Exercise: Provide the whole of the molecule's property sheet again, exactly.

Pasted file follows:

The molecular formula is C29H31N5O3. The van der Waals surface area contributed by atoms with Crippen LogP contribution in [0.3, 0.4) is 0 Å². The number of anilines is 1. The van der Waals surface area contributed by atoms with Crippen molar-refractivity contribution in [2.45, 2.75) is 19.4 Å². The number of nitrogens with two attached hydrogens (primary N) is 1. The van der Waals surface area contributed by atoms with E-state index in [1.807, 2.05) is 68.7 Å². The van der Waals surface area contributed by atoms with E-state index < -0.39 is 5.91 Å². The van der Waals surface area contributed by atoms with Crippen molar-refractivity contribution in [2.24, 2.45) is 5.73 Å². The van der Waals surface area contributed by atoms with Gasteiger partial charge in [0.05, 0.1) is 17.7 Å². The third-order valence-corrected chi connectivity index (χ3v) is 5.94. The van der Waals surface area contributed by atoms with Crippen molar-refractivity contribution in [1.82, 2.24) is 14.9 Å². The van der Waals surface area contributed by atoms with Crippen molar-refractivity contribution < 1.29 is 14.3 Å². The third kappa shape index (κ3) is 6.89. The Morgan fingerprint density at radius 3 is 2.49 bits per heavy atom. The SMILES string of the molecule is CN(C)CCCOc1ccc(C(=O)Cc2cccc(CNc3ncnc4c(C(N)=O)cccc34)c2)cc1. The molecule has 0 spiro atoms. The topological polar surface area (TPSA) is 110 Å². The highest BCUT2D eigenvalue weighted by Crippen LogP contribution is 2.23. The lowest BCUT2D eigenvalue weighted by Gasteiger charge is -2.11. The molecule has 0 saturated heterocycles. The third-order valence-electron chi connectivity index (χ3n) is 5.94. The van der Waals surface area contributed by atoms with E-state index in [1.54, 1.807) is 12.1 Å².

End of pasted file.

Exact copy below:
The molecular formula is C29H31N5O3. The van der Waals surface area contributed by atoms with Crippen LogP contribution in [0.3, 0.4) is 0 Å². The number of anilines is 1. The van der Waals surface area contributed by atoms with Crippen molar-refractivity contribution in [2.45, 2.75) is 19.4 Å². The number of nitrogens with two attached hydrogens (primary N) is 1. The van der Waals surface area contributed by atoms with E-state index in [1.807, 2.05) is 68.7 Å². The van der Waals surface area contributed by atoms with E-state index < -0.39 is 5.91 Å². The van der Waals surface area contributed by atoms with Crippen molar-refractivity contribution in [2.24, 2.45) is 5.73 Å². The van der Waals surface area contributed by atoms with Gasteiger partial charge in [0.05, 0.1) is 17.7 Å². The third-order valence-corrected chi connectivity index (χ3v) is 5.94. The van der Waals surface area contributed by atoms with Crippen molar-refractivity contribution in [1.82, 2.24) is 14.9 Å². The van der Waals surface area contributed by atoms with Crippen molar-refractivity contribution < 1.29 is 14.3 Å². The third kappa shape index (κ3) is 6.89. The Morgan fingerprint density at radius 3 is 2.49 bits per heavy atom. The SMILES string of the molecule is CN(C)CCCOc1ccc(C(=O)Cc2cccc(CNc3ncnc4c(C(N)=O)cccc34)c2)cc1. The molecule has 0 spiro atoms. The topological polar surface area (TPSA) is 110 Å². The highest BCUT2D eigenvalue weighted by Crippen LogP contribution is 2.23. The lowest BCUT2D eigenvalue weighted by Gasteiger charge is -2.11. The molecule has 0 saturated heterocycles. The third-order valence-electron chi connectivity index (χ3n) is 5.94. The van der Waals surface area contributed by atoms with E-state index in [1.54, 1.807) is 12.1 Å².